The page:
The U.S. retail diesel average fell for the 12th consecutive week, dropping 4 cents a gallon to $2.031 and putting it just eight-tenths of a cent higher than the lowest price ever in the era of ultra-low-sulfur diesel, the Department of Energy reported.
On average, trucking’s main fuel is 80 cents a gallon cheaper than a year ago and remains at its lowest level since March 16, 2009, when it was at $2.023, DOE said after its Feb. 1 survey of fueling stations.
The $2.023 mark is the lowest price since DOE began reporting ULSD prices Feb. 5, 2007.
Diesel dropped in all regions of the country, with four reporting average prices of less than $2.
Diesel was $1.917 in the Gulf Coast region, $1.941 in the Midwest, $1.969 in the Rocky Mountain region and $1.992 in the Lower Atlantic.
The average retail price of gasoline fell to $1.822, down 3.4 cents from Jan. 25, and 24.6 cents from a year ago when it was $2.068. That was the lowest price since January 12, 2009 when the price was $1.784. It fell to the lowest price in the Gulf Coast region, dropping 3.8 cents to $1.59.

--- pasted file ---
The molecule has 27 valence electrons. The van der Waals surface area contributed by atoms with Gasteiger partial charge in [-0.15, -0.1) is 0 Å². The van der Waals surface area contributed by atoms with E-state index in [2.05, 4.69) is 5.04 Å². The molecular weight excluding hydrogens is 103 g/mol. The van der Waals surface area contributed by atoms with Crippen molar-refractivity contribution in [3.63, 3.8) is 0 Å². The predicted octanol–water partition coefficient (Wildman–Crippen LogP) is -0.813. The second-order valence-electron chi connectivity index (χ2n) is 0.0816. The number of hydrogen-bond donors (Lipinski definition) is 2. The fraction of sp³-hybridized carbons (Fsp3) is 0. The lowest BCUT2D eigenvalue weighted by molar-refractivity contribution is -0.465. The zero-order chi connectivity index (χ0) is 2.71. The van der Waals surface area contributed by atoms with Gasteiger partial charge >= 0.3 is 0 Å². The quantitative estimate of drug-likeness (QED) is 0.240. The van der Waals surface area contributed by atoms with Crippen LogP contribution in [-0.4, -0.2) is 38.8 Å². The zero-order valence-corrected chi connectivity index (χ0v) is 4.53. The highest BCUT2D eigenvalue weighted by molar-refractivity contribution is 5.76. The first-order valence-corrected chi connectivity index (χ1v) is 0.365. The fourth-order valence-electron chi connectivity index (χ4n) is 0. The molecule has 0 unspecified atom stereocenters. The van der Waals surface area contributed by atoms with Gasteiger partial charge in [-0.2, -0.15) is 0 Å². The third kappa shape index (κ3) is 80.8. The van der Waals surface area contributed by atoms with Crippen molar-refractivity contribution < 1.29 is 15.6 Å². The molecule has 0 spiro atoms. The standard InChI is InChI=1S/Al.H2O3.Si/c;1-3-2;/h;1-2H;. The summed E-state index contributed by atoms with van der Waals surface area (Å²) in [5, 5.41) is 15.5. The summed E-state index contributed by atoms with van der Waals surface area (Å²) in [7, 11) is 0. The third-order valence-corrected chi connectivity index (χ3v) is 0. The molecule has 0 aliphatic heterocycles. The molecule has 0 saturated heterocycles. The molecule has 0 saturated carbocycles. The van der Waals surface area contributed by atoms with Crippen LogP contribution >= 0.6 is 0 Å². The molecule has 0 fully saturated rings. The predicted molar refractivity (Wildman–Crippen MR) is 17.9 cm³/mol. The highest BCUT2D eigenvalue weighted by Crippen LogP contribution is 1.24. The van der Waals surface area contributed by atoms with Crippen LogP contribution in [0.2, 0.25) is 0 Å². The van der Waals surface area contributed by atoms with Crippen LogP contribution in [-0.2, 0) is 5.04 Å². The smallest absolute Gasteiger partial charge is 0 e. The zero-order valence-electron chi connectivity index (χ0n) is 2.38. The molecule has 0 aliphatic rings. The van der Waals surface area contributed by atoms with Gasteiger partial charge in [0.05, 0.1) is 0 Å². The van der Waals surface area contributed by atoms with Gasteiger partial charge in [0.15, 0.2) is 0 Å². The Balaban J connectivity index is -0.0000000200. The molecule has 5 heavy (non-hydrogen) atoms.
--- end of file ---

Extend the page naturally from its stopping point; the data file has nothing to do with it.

Also Feb. 1, crude oil futures closed on the New York Mercantile Exchange at $31.44 down $2.18 from $33.62 on Jan. 29.
Jerry Moyes, founder, chairman and CEO of Phoenix-based Swift Transportation, said in an earnings conference call Jan. 25 that despite the falling diesel prices managing fuel costs was going to play a key role in corporate cost-cutting initiatives to achieve Swift’s earnings target for 2016.
“We're going to be very aggressive in managing our fuel expense, looking very closely at where we purchase, both over the road and our bulk, analyzing our fuel optimization route and taking advantage of the improved fuel economy on new equipment,” Moyes said.